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Adam Shefter on the Patriots

T tes

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I just heard Adam Shefter on total access that Patriots have a better team then last year and they should be even better, but all they brought in were new players...how does he know there coaching is going to be better. I havent been following the Patriots so I dont know if they brought in new coaching staff or what.:confused:
 

gripgrap

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T tes said:
I just heard Adam Shefter on total access that Patriots have a better team then last year and they should be even better, but all they brought in were new players...how does he know there coaching is going to be better. I havent been following the Patriots so I dont know if they brought in new coaching staff or what.:confused:

He didn't specifically saythat the coaching would be better...he mentioned that Mangini (new DC) was the most sought after "free agent" coach this offseason and that Brady and Beli are on the same page so he didn't think they would drop off that much. His point was based mostly on player acquisitions...David Terrell, Chad Brown, Monty Beisel, Duane Starks...players in their contact years...David Givens, Jarvis Green. He kind of glosses over Ty Law being gone and Bruschi perhaps not playing this year...but he thinks they brought in enough where they'll be OK. I'm a Pats fan...we'll see.
 

patsdynasty

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Patriots Profiler
Pats' chart off the deep end
--------------------------------------------------------------------------------
Tough to find expendable New Englanders
May 14, 2005
By: Chris Warner
After sitting around recently checking out the Patriots' depth chart, it occurred to me for about the tenth time this off-season that I do not envy New England's coaches. Not only do they have to make adjustments with the departures of their offensive and defensive coordinators (Charlie Weis and Romeo Crennel, respectively), but they have to wade through a talent-dense roster to find the right 53 guys for autumn.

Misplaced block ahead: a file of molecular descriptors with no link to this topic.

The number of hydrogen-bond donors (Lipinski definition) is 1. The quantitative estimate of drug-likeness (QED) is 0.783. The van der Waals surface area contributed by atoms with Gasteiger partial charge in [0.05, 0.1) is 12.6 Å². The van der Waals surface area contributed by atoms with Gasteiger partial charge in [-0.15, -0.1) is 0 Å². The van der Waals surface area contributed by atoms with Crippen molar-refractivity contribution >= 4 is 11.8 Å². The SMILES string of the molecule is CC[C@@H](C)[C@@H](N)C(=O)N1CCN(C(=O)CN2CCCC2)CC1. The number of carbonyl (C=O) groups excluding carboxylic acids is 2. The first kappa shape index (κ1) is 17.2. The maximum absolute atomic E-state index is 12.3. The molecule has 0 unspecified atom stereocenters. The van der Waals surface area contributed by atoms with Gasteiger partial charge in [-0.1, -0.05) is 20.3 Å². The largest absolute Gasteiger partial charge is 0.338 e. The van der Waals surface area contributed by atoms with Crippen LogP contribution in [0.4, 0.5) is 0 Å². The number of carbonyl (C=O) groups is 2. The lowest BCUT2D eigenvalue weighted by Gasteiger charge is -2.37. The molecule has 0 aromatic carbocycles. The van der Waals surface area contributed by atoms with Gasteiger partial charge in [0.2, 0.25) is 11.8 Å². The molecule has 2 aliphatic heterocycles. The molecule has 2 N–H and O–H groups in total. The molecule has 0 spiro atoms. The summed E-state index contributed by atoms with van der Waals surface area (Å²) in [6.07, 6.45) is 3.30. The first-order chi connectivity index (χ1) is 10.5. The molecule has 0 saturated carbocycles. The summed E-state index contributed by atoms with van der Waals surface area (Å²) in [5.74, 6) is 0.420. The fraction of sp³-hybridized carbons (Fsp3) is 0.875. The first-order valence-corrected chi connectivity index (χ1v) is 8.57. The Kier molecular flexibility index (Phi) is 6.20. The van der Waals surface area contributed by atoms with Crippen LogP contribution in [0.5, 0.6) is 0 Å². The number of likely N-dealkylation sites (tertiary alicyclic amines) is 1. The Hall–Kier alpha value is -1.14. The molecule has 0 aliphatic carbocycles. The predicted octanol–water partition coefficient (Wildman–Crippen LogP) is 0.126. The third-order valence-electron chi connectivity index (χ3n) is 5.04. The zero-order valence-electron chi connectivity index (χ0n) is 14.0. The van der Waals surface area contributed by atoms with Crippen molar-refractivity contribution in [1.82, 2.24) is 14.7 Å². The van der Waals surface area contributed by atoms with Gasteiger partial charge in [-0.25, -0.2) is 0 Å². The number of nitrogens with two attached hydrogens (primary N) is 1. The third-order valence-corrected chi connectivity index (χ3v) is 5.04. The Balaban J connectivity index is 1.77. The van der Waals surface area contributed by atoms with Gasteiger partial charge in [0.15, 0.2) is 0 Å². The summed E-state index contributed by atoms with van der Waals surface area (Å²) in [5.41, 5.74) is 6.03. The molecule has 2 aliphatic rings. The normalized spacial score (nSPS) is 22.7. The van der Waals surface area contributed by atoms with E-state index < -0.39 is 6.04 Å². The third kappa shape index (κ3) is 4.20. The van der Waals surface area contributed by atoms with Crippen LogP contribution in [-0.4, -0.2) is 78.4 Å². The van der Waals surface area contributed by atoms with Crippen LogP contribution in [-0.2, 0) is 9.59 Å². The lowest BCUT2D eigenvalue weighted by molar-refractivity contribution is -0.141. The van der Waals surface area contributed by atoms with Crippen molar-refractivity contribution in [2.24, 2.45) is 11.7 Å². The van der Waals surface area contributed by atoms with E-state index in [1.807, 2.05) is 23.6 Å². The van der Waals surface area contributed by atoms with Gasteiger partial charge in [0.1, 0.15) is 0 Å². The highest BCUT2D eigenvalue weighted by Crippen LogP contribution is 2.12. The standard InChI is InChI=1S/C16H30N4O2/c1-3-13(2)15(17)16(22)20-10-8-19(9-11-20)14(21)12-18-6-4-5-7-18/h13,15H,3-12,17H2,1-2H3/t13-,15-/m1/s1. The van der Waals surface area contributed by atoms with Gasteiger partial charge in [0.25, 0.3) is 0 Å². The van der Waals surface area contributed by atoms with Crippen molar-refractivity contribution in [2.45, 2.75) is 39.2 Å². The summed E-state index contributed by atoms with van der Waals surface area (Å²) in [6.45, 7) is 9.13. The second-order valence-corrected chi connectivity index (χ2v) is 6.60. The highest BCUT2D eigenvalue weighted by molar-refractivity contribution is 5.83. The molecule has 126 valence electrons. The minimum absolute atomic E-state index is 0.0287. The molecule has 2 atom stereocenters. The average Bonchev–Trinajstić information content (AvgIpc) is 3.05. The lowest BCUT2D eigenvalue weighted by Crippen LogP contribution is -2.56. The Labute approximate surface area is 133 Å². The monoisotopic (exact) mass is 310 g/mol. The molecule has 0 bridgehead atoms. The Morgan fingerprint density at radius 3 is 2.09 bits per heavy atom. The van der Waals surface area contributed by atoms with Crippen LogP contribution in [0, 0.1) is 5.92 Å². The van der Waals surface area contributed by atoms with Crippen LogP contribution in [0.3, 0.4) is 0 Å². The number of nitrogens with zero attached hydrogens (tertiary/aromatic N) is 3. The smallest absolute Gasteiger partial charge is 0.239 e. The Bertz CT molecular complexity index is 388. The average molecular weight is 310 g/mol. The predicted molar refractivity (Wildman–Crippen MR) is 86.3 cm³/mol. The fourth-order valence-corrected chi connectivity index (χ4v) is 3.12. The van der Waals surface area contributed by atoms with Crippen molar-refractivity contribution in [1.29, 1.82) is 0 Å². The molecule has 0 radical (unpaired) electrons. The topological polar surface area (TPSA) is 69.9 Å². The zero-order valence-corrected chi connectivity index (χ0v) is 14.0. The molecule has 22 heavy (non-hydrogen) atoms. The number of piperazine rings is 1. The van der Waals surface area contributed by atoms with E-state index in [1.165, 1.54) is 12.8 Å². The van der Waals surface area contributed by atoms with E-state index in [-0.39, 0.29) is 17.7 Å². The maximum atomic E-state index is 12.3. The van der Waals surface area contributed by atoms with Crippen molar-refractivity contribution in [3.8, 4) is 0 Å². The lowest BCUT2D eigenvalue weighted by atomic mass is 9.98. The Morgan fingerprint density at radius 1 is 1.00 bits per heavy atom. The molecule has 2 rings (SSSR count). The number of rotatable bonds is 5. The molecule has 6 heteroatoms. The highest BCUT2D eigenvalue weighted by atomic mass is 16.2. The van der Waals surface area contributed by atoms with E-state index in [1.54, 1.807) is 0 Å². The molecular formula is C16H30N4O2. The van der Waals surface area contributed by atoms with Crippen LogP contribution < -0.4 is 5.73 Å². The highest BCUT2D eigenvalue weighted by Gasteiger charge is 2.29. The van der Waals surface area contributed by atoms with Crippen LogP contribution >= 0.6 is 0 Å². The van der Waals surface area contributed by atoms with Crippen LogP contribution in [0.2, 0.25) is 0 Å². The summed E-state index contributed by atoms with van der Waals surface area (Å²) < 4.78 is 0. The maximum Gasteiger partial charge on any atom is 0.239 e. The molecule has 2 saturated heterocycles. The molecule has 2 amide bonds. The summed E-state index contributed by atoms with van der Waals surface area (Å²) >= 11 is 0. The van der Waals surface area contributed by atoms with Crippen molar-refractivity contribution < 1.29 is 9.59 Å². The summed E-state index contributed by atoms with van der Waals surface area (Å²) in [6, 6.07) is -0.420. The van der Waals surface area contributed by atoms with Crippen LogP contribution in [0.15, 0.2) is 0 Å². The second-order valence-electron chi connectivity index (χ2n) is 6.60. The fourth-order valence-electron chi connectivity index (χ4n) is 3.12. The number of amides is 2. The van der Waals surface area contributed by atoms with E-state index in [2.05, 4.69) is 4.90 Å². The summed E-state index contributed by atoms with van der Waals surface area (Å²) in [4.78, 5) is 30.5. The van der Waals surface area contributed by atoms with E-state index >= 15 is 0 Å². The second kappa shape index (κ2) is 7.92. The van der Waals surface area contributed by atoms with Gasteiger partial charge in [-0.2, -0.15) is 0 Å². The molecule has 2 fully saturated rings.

Picking the proper players makes the Sunday crossword puzzle seem easy. New England has been blessed with plenty of solid members over the past four years, but no roster has had more talent potential than this current one. Of the over 90 names on paper, many will remain in the league, just not with the Patriots.

As usual, no one except Coach Bill Belichick knows much of anything regarding any future moves, and (also as usual) he isn't talking.

If you'd like to check out the team's depth chart, go to www.nfl.com or the Patriots website (www.patriots.com). To keep track of the team's salary cap, there's no better way than Miguel's Salary Cap Page, which is now available on the patsfans site. It's a near-embarrassing wealth of information, and a great way to procrastinate.

I suppose we may as well begin with the offense. The O-line got a major influx of talent via the draft this year, so add Logan Mankins and Nick Kaczur as reserves to the current projected starters: Matt Light at left tackle, Russ Hochstein at left guard, Dan Koppen at center, Stephen Neal at right guard and Brandon Gorin at right tackle. Tom Ashworth will compete with Gorin, while Gene Mruczkowski (I double-checked the spelling) will back up all interior line spots. A strong group overall.

Not making this list: Lance Nimmo, Mike Lorenz, Ryan Krug, Jeff Roehl, Victor Leyva, Billy Yates, all young free agents. Potential practice players include Krug and Yates.

At tight end, Coach Belichick's consistent drafting there continued this year with seventh-rounder Andy Stokes coming to the team, though it's tough to see where he'll fit in at this point. Daniel Graham will start, and Benjamin Watson could start alongside him in any two-TE sets. Add veteran Christian Fauria to the mix, and the Pats have the trio that was missing last year due to Watson's early-season injury.

Not making this list: Jed Weaver, Joel Jacobs, Stokes. Stokes could make the practice squad, or - if he excels in camp vs. NFL-level competition - he could replace Fauria as a cheaper short-yardage possession pass-catcher.

If it truly is better to give than to receive, this split-end-filled lineup could be in trouble. Starters David Givens and Deion Branch return, while free agent vets David Terrell and Tim Dwight will vie for the third-receiver spot. Round out that list with Bethel Johnson, the kickoff return specialist who's due for a breakout year on offense. That's five.

Not making this list: P. K. Sam, Mark Bartosic, Ricky Bryant, Cedric James, Michael McGrew, Jake Schifino. Sam comes back if (and judging by recent history, when) someone gets injured, or if the Pats go with six. Also, the Troy Brown watch continues, hinging on the performances of Dwight or Terrell.

On a personal note, it's tough to say goodbye to Cedric James, who seems like a very nice guy (check out his weekly diary on www.nfleurope.com, and don't think for a second I don't know that "weekly diary" is an oxymoron). Such is the way of the talent-deep position.

Running backs will be Corey Dillon and Kevin Faulk, with Cedric Cobb filling in on occasion. Cobb's carries should incrrease this season to spell Dillon. Faulk still needs a backup, so maybe there's room on the practice squad for Kory Chapman, who's had a strong NFL Europe campaign.

Not making this list: DeCori Birmingham and Earl Charles, two rookie free agents who may take up room on the practice squad if Chapman gets picked up by someone else (Remember, each team has to release a player for 48 hours before putting him on the practice squad).